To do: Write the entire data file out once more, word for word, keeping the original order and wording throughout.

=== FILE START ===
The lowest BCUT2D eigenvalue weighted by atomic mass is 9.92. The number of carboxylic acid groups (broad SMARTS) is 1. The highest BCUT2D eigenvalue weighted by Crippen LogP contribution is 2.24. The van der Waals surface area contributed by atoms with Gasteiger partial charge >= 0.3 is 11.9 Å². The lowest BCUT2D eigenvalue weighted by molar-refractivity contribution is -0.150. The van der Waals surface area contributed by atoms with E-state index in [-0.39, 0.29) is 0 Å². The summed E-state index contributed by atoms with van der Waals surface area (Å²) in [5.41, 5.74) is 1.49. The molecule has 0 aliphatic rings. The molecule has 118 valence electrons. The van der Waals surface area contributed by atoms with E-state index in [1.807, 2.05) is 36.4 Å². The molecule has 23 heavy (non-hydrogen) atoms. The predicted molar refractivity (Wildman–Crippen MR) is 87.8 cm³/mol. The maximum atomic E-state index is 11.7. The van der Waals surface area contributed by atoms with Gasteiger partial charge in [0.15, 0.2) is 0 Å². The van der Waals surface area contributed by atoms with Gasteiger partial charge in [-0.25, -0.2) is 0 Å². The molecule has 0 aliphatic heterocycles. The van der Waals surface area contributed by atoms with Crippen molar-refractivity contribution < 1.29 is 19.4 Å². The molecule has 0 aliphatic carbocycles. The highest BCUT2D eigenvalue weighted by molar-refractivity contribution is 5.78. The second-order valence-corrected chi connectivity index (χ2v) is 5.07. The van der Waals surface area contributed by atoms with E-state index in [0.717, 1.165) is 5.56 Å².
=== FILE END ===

The lowest BCUT2D eigenvalue weighted by atomic mass is 9.92. The number of carboxylic acid groups (broad SMARTS) is 1. The highest BCUT2D eigenvalue weighted by Crippen LogP contribution is 2.24. The van der Waals surface area contributed by atoms with Gasteiger partial charge >= 0.3 is 11.9 Å². The lowest BCUT2D eigenvalue weighted by molar-refractivity contribution is -0.150. The van der Waals surface area contributed by atoms with E-state index in [-0.39, 0.29) is 0 Å². The summed E-state index contributed by atoms with van der Waals surface area (Å²) in [5.41, 5.74) is 1.49. The molecule has 0 aliphatic rings. The molecule has 118 valence electrons. The van der Waals surface area contributed by atoms with E-state index in [1.807, 2.05) is 36.4 Å². The molecule has 23 heavy (non-hydrogen) atoms. The predicted molar refractivity (Wildman–Crippen MR) is 87.8 cm³/mol. The maximum atomic E-state index is 11.7. The van der Waals surface area contributed by atoms with Gasteiger partial charge in [0.15, 0.2) is 0 Å². The van der Waals surface area contributed by atoms with Gasteiger partial charge in [-0.25, -0.2) is 0 Å². The molecule has 0 aliphatic heterocycles. The van der Waals surface area contributed by atoms with Crippen molar-refractivity contribution < 1.29 is 19.4 Å². The molecule has 0 aliphatic carbocycles. The highest BCUT2D eigenvalue weighted by molar-refractivity contribution is 5.78. The second-order valence-corrected chi connectivity index (χ2v) is 5.07. The van der Waals surface area contributed by atoms with E-state index in [0.717, 1.165) is 5.56 Å².